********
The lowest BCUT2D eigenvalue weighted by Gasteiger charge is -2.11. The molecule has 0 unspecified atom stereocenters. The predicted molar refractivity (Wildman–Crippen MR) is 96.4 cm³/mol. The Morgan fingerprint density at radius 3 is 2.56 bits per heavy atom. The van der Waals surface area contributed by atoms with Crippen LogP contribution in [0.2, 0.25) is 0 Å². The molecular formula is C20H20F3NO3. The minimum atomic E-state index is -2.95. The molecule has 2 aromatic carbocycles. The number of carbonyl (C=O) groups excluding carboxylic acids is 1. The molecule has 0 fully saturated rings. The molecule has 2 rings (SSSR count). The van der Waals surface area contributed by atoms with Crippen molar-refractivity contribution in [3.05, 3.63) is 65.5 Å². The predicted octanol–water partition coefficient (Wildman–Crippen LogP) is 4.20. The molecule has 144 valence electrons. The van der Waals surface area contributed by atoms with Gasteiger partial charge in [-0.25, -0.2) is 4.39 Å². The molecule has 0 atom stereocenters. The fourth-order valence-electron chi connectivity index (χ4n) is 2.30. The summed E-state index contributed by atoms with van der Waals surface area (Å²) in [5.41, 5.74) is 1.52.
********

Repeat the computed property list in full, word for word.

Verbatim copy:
The lowest BCUT2D eigenvalue weighted by Gasteiger charge is -2.11. The molecule has 0 unspecified atom stereocenters. The predicted molar refractivity (Wildman–Crippen MR) is 96.4 cm³/mol. The Morgan fingerprint density at radius 3 is 2.56 bits per heavy atom. The van der Waals surface area contributed by atoms with Crippen LogP contribution in [0.2, 0.25) is 0 Å². The molecular formula is C20H20F3NO3. The minimum atomic E-state index is -2.95. The molecule has 2 aromatic carbocycles. The number of carbonyl (C=O) groups excluding carboxylic acids is 1. The molecule has 0 fully saturated rings. The molecule has 2 rings (SSSR count). The van der Waals surface area contributed by atoms with Crippen molar-refractivity contribution in [3.05, 3.63) is 65.5 Å². The predicted octanol–water partition coefficient (Wildman–Crippen LogP) is 4.20. The molecule has 144 valence electrons. The van der Waals surface area contributed by atoms with Gasteiger partial charge in [-0.25, -0.2) is 4.39 Å². The molecule has 0 atom stereocenters. The fourth-order valence-electron chi connectivity index (χ4n) is 2.30. The summed E-state index contributed by atoms with van der Waals surface area (Å²) in [5.41, 5.74) is 1.52.